PFEIL, John C., (deceased), formerly a prominent and prosperous farmer and an inventor of some note, long a resident of Morgan County, Ill., was born in Hesse-Darmstadt, Germany, June 9, 1822. He had a fair business education there when a boy, and began working at the tailor's trade. In 1840, after the death of his mother, with his father, three brothers and three sisters, he came on a sailing vessel to America, the voyage consuming several weeks. The names of the other children were as follows: Margaret, who married Henry Smith; Catherine, Wife of Conrad Dowd; Henry; Conrad; Maria, Mrs. John Long. The family finally reached Cincinnati, where the father died. After remaining a short time in that city, John C. Pfeil came to Beardstown, Ill., where he worked at his trade and clerked in a store. There he was taken sick with typhoid fever. About 1850 he moved to a farm, which he cultivated until his death. At first he bought 40 acres, and from time to time added to this tract until he owned over 300 acres in the home farm. Besides this he was the owner of considerable land in Kansas.

In 1867 Mr. Pfeil patented the gang plow, which he manufactured on the farm. For his patent he was once offered $50,000, which he refused. He also invented the roller cutter, and a sulky plow, ll of these implements being manufactured on his farm.

On December 22, 1847, Mr. Pfeil was married to Amanda Christiana Hamaker, a daughter of David and Sarah (Ream) Hamaker. Her father, who was born March 2, 1795, came to this section in 1830 with a team of horses and a few cows, and settled in North Prairie, Cass County. Mr. Hamaker bought a land claim with a one-room cabin, and lived in that vicinity many years. He died at Augusta, Ill., August 29, 1863, his wife who was born December 28, 1810, having preceded him October 24, 1855. Mrs. Pfeil was the eldest child born to her parents, the others being as follows: John, who was born October 26, 1830, and died in Oklahoma; Daniel H., born August 9, 1844, who was a soldier and died during the Civil War; and Catherine, who was born May 19, 1848, and married John Seckler, of Leavenworth, Kans.

The union of Mr. And Mrs. Pfeil resulted in eleven children, eight of whom are living, viz.: Maggie, wife of G. B. Rawlings, of Morgan County; Herman C., who lives in Seattle, Wash.; Edward, of Arenzville, Ill.; John W., who is on the home farm; Catherine A., wife of James Caldwell, who is with her mother; James C., who operates a part of the home farm; Amanda C., who lives at home; and Charles O., an architect of Memphis, Tenn. Those deceased are: Sarah E., who married Frank Hackman, and died in 1903; and Henry D. and Ross, both of whom died young. Mrs. Pfeil is a member of the Methodist Church. The father of this family was a man of strong mind, sound information and notable force of character, being religiously reared in the Lutheran Church. His death occurred July 31, 1884, and his loss was greatly lamented throughout the region which he did so much to develop. His remains are interred in Arenzville Cemetery.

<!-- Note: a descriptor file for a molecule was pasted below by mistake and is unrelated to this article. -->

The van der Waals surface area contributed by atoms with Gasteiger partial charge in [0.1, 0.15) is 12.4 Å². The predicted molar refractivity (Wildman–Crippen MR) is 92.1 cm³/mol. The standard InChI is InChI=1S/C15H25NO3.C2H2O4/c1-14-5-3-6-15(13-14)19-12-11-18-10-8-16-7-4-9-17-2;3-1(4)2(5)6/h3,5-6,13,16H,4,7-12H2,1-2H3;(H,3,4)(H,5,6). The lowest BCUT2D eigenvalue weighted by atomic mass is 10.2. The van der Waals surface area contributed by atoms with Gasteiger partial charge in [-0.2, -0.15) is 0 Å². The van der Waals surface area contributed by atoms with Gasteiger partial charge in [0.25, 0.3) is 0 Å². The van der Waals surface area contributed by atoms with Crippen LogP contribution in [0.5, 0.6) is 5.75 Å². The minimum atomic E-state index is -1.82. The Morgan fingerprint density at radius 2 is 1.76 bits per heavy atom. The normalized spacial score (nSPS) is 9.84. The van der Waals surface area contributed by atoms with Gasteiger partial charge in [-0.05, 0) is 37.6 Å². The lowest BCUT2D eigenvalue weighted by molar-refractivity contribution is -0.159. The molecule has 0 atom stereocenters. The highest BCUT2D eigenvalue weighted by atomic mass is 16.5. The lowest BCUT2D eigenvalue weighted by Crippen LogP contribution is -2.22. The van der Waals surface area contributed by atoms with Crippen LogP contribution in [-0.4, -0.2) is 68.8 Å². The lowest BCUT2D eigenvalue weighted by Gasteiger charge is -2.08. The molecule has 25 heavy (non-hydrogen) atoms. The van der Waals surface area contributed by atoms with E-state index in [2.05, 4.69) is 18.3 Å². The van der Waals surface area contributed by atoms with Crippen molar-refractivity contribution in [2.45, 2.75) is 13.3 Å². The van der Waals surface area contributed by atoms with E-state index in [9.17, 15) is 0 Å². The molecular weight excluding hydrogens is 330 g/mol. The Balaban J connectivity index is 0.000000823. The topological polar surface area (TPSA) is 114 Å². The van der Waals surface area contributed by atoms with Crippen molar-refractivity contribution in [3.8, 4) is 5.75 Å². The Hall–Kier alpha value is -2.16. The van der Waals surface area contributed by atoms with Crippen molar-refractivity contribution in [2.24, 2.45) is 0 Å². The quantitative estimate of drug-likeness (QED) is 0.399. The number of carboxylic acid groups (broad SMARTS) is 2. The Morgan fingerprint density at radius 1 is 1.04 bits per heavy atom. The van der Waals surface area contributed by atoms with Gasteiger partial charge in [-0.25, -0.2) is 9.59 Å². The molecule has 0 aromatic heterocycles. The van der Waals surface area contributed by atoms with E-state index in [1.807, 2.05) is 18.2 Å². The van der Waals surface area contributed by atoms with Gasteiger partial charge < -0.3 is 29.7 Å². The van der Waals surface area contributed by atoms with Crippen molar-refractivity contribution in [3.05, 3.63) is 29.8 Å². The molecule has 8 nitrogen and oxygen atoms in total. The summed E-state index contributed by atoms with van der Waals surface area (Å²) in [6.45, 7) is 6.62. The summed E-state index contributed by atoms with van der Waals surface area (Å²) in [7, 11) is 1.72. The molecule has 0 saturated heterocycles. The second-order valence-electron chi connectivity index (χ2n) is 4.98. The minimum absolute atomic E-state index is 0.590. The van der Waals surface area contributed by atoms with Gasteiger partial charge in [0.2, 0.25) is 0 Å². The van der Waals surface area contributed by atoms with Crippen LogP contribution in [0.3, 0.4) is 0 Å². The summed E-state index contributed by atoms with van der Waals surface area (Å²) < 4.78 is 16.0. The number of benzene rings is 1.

PHELPS, Charles C. , a prominent business man of Jacksonville, Ill., carrying on an extensive dry-goods business in partnership with his brother-in-law, Samuel D. Osborne, under the firm name of Phelps & Osborne, was born at Greenfield, Franklin County, Mass., July 14, 1853, the son of Charles Benson and Louise (Cummings) Phelps, natives respectively of Greenfield, Mass., and New York City. Charles B. Phelps was, by profession, a dentist and, at different times, was engaged in the practice of his profession in Greenfield, Mass., Buffalo, N. Y., and St. Catharines, Canada West, and in each of these cities Charles C. attended school and acquired his education. At the age of fifteen years, in 1868, he visited his aunt, the late Mrs. Martha B. Day, of Jacksonville. Here he secured employment with Messrs. Grassley & Moore, grocers, with whom he remained two years, then became a clerk for Jonathan Gill, a dry-goods merchant, continuing thus for seven or eight years, when, upon the death of his employer, the business was closed. In 1880 he went to Kansas and was engaged in the drug business there for one year, returning to Jacksonville in 1881, when he engaged in his present business in partnership with S. D. Osborne. They have been associated in business since and have established a large and prosperous business in dry-goods, cloaks, ladies' suits, and similar lines. In 1883 they moved into their present capacious premises on the northeast corner of the Public Square.

Charles C. Phelps was married October 14, 1880, to Almira Osborne, daughter of Robert N. Osborne, and they have two children-Charles Howard and Helen Rebecca. Mr. Phelps is a member of the Episcopal Church, while his wife is connected with the Christian Church. He is a member of the I.O.O.F., and in politics, a Republican.

The first member of the Phelps family to come to America was "William the Emigrant," who was one of the passengers of the "Mayflower," and a citizen of Twekesbury, Gloucestershire, England. The paternal great-grandfather of the subject of this sketch, Rufus Phelps, was born in Northampton, Mass., March 9, 1766, and married Sybil Benson June 30, 1789. His son, the paternal grandfather of Charles C. Phelps, Col. Ansel Phelps, was born in Northampton, Mass., November 17, 1789, and married Hannah Ames July 6, 1813. He settled in Greenfield, Mass., in 1812, and was Lieutenant-Colonel and Acting Adjutant of the Vermont Militia, and in 1835 a member of the Executive Council of Massachusetts. He was a printer, publisher and editor, and for many years, or until 1847, was associated with the leading newspapers of Greenfield.